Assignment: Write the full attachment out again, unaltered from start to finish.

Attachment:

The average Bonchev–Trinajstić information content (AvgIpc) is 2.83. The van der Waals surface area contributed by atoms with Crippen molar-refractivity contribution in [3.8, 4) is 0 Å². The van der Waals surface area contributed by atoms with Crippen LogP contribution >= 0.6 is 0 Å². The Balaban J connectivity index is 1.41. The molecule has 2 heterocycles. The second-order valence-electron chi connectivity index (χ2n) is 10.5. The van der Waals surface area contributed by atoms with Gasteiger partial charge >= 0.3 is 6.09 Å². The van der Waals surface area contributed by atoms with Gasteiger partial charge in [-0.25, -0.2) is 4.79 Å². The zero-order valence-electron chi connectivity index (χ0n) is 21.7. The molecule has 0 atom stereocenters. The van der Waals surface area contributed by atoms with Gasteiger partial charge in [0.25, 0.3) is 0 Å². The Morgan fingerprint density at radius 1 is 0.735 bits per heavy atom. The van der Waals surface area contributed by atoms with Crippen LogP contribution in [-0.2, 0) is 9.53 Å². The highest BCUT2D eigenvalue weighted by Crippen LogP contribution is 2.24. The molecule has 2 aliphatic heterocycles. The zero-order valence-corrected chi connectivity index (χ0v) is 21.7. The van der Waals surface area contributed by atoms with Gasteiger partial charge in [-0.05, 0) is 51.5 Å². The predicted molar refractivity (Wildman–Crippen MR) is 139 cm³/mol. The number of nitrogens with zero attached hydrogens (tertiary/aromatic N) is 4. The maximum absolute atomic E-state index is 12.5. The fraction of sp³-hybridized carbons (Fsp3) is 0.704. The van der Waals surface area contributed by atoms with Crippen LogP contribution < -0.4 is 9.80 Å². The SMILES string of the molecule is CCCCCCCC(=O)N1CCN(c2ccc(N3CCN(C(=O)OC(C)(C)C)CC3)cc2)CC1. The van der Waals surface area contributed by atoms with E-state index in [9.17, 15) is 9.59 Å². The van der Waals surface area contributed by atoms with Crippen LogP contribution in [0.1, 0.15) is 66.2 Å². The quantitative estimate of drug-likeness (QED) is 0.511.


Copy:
The average Bonchev–Trinajstić information content (AvgIpc) is 2.83. The van der Waals surface area contributed by atoms with Crippen molar-refractivity contribution in [3.8, 4) is 0 Å². The van der Waals surface area contributed by atoms with Crippen LogP contribution >= 0.6 is 0 Å². The Balaban J connectivity index is 1.41. The molecule has 2 heterocycles. The second-order valence-electron chi connectivity index (χ2n) is 10.5. The van der Waals surface area contributed by atoms with Gasteiger partial charge >= 0.3 is 6.09 Å². The van der Waals surface area contributed by atoms with Gasteiger partial charge in [-0.25, -0.2) is 4.79 Å². The zero-order valence-electron chi connectivity index (χ0n) is 21.7. The molecule has 0 atom stereocenters. The van der Waals surface area contributed by atoms with Gasteiger partial charge in [0.25, 0.3) is 0 Å². The Morgan fingerprint density at radius 1 is 0.735 bits per heavy atom. The van der Waals surface area contributed by atoms with Crippen LogP contribution in [-0.2, 0) is 9.53 Å². The highest BCUT2D eigenvalue weighted by Crippen LogP contribution is 2.24. The molecule has 2 aliphatic heterocycles. The zero-order valence-corrected chi connectivity index (χ0v) is 21.7. The van der Waals surface area contributed by atoms with Gasteiger partial charge in [-0.05, 0) is 51.5 Å². The predicted molar refractivity (Wildman–Crippen MR) is 139 cm³/mol. The number of nitrogens with zero attached hydrogens (tertiary/aromatic N) is 4. The maximum absolute atomic E-state index is 12.5. The fraction of sp³-hybridized carbons (Fsp3) is 0.704. The van der Waals surface area contributed by atoms with Crippen LogP contribution < -0.4 is 9.80 Å². The SMILES string of the molecule is CCCCCCCC(=O)N1CCN(c2ccc(N3CCN(C(=O)OC(C)(C)C)CC3)cc2)CC1. The van der Waals surface area contributed by atoms with E-state index in [9.17, 15) is 9.59 Å². The van der Waals surface area contributed by atoms with Crippen LogP contribution in [0.1, 0.15) is 66.2 Å². The quantitative estimate of drug-likeness (QED) is 0.511.